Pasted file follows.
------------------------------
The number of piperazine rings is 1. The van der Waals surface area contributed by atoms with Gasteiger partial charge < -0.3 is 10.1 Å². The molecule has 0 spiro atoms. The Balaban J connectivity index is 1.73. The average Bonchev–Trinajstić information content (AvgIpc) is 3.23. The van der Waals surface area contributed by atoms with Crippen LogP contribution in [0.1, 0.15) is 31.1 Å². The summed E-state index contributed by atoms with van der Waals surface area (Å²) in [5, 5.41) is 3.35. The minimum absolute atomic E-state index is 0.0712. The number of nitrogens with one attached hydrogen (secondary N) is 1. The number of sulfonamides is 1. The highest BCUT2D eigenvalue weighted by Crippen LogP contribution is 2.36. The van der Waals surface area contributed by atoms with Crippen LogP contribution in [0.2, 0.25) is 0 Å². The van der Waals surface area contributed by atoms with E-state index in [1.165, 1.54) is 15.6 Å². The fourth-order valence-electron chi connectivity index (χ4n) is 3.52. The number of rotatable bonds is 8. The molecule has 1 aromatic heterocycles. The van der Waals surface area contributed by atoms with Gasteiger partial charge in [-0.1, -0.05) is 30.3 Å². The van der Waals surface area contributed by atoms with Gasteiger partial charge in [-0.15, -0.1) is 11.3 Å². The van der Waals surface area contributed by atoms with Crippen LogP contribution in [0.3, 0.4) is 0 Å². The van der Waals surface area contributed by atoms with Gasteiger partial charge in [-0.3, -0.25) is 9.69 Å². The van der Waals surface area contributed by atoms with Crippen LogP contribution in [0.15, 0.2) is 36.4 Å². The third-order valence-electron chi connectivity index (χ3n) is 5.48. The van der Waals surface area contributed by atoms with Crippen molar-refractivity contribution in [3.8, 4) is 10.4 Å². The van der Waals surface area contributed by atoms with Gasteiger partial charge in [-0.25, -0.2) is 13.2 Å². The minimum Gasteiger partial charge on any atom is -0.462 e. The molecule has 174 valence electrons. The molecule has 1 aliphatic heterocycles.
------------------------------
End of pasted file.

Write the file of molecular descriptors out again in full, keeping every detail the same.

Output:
The number of piperazine rings is 1. The van der Waals surface area contributed by atoms with Gasteiger partial charge < -0.3 is 10.1 Å². The molecule has 0 spiro atoms. The Balaban J connectivity index is 1.73. The average Bonchev–Trinajstić information content (AvgIpc) is 3.23. The van der Waals surface area contributed by atoms with Crippen LogP contribution in [0.1, 0.15) is 31.1 Å². The summed E-state index contributed by atoms with van der Waals surface area (Å²) in [5, 5.41) is 3.35. The minimum absolute atomic E-state index is 0.0712. The number of nitrogens with one attached hydrogen (secondary N) is 1. The number of sulfonamides is 1. The highest BCUT2D eigenvalue weighted by Crippen LogP contribution is 2.36. The van der Waals surface area contributed by atoms with Crippen LogP contribution in [0.2, 0.25) is 0 Å². The van der Waals surface area contributed by atoms with E-state index in [1.165, 1.54) is 15.6 Å². The fourth-order valence-electron chi connectivity index (χ4n) is 3.52. The number of rotatable bonds is 8. The molecule has 1 aromatic heterocycles. The van der Waals surface area contributed by atoms with Gasteiger partial charge in [-0.1, -0.05) is 30.3 Å². The van der Waals surface area contributed by atoms with Gasteiger partial charge in [-0.15, -0.1) is 11.3 Å². The van der Waals surface area contributed by atoms with Crippen LogP contribution in [0.3, 0.4) is 0 Å². The van der Waals surface area contributed by atoms with Gasteiger partial charge in [-0.3, -0.25) is 9.69 Å². The van der Waals surface area contributed by atoms with Crippen LogP contribution in [0.15, 0.2) is 36.4 Å². The third-order valence-electron chi connectivity index (χ3n) is 5.48. The van der Waals surface area contributed by atoms with Crippen molar-refractivity contribution in [3.8, 4) is 10.4 Å². The van der Waals surface area contributed by atoms with Gasteiger partial charge in [-0.25, -0.2) is 13.2 Å². The minimum Gasteiger partial charge on any atom is -0.462 e. The molecule has 174 valence electrons. The molecule has 1 aliphatic heterocycles.